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Tag Archives: dna

First detailed picture of cancer-related cell enzyme in action on chromosome unit

First detailed picture of cancer-related cell enzyme in action on chromosome unit

A landmark study to be published in the October 30, 2014 print edition of the journal Nature provides new insight into the function of an enzyme related to the BRCA1 breast cancer protein. Continue reading

Tiny carbon nanotube pores make big impact

Tiny carbon nanotube pores make big impact

A team led by the Lawrence Livermore scientists has created a new kind of ion channel consisting of short carbon nanotubes, which can be inserted into synthetic bilayers and live cell membranes to form tiny pores that transport water, protons, small ions and DNA. These carbon nanotube “porins” have significant implications for future health care and bioengineering applications. Continue reading

Prostate cancer, kidney disease detected in urine samples on the spot

Prostate cancer, kidney disease detected in urine samples on the spot

When you flush the toilet, you may be discarding microscopic warning signs about your health. But a cunningly simple new device can stop that vital information from “going to waste.” Brigham Young University chemist Adam Woolley and his students made a device that can detect markers of kidney disease and prostate cancer in a few minutes. Continue reading

Anaplastic lymphoma kinase immunohistochemistry testing comparable to, if not better than, fluorescence in situ hybridization testing

Anaplastic lymphoma kinase immunohistochemistry testing comparable to, if not better than, fluorescence in situ hybridization testing

Sixteen institutions across Europe collaborated together to show for the first time that a semi-quantitative anaplastic lymphoma kinase (ALK) protein expression test, immunohistochemistry (IHC), is reliable amongst several laboratories and reviewers when test methodology and result interpretation are strictly standardized and the scoring pathologists are appropriately trained on the test. ALK tyrosine kinase inhibitors (TKIs) shrink tumors and increase progression-free survival in late-stage non-small cell lung cancer (NSCLC) patients positive for ALK as determined by the fluorescence in situ hybridization (FISH) test, a test for DNA rearrangement within the gene. Continue reading

Anaplastic lymphoma kinase immunohistochemistry testing comparable to, if not better than, fluorescence in situ hybridization testing

Anaplastic lymphoma kinase immunohistochemistry testing comparable to, if not better than, fluorescence in situ hybridization testing

Sixteen institutions across Europe collaborated together to show for the first time that a semi-quantitative anaplastic lymphoma kinase (ALK) protein expression test, immunohistochemistry (IHC), is reliable amongst several laboratories and reviewers when test methodology and result interpretation are strictly standardized and the scoring pathologists are appropriately trained on the test. ALK tyrosine kinase inhibitors (TKIs) shrink tumors and increase progression-free survival in late-stage non-small cell lung cancer (NSCLC) patients positive for ALK as determined by the fluorescence in situ hybridization (FISH) test, a test for DNA rearrangement within the gene. Continue reading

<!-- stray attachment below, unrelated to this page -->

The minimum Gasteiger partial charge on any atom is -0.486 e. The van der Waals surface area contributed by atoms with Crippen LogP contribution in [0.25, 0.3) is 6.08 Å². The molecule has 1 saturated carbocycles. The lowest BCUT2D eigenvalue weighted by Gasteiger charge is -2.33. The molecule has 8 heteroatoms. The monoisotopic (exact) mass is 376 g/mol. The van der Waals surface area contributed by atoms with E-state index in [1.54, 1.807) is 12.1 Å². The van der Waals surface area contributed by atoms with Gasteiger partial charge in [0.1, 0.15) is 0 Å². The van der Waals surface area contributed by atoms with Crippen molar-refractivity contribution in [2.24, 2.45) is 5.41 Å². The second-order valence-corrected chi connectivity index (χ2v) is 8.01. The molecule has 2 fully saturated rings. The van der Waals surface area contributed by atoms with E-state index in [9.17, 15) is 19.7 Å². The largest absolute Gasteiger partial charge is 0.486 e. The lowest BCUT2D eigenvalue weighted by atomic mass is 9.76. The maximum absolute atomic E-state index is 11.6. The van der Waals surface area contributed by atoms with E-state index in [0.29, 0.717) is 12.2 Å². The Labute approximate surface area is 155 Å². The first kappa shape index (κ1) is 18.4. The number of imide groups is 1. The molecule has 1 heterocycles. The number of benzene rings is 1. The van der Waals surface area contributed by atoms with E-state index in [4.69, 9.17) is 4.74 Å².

Cancer exosome ‘micro factories’ aid in cancer progression

Cancer exosome ‘micro factories’ aid in cancer progression

Exosomes, tiny, virus-sized particles released by cancer cells, can bioengineer micro-RNA (miRNA) molecules resulting in tumor growth. They do so with the help of proteins, such as one named Dicer. Continue reading

YEATS protein potential therapeutic target for cancer

YEATS protein potential therapeutic target for cancer

Federal Express® and UPS® are no match for the human body when it comes to distribution. Continue reading

Fast modeling of cancer mutations

Fast modeling of cancer mutations

Sequencing the genomes of tumor cells has revealed thousands of genetic mutations linked with cancer. However, sifting through this deluge of information to figure out which of these mutations actually drive cancer growth has proven to be a tedious, time-consuming process. MIT researchers have now developed a new way to model the effects of these genetic mutations in mice Continue reading

Genome editing technique advanced by researchers

Genome editing technique advanced by researchers

Customized genome editing — the ability to edit desired DNA sequences to add, delete, activate or suppress specific genes — has major potential for application in medicine, biotechnology, food and agriculture. Now, in a paper published in Molecular Cell , North Carolina State University researchers and colleagues examine six key molecular elements that help drive this genome editing system, which is known as CRISPR-Cas. NC State’s Dr. Continue reading

Many older people have mutations linked to leukemia, lymphoma in their blood cells

Many older people have mutations linked to leukemia, lymphoma in their blood cells

At least 2 percent of people over age 40 and 5 percent of people over 70 have mutations linked to leukemia and lymphoma in their blood cells, according to new research at Washington University School of Medicine in St. Louis. Mutations in the body’s cells randomly accumulate as part of the aging process, and most are harmless Continue reading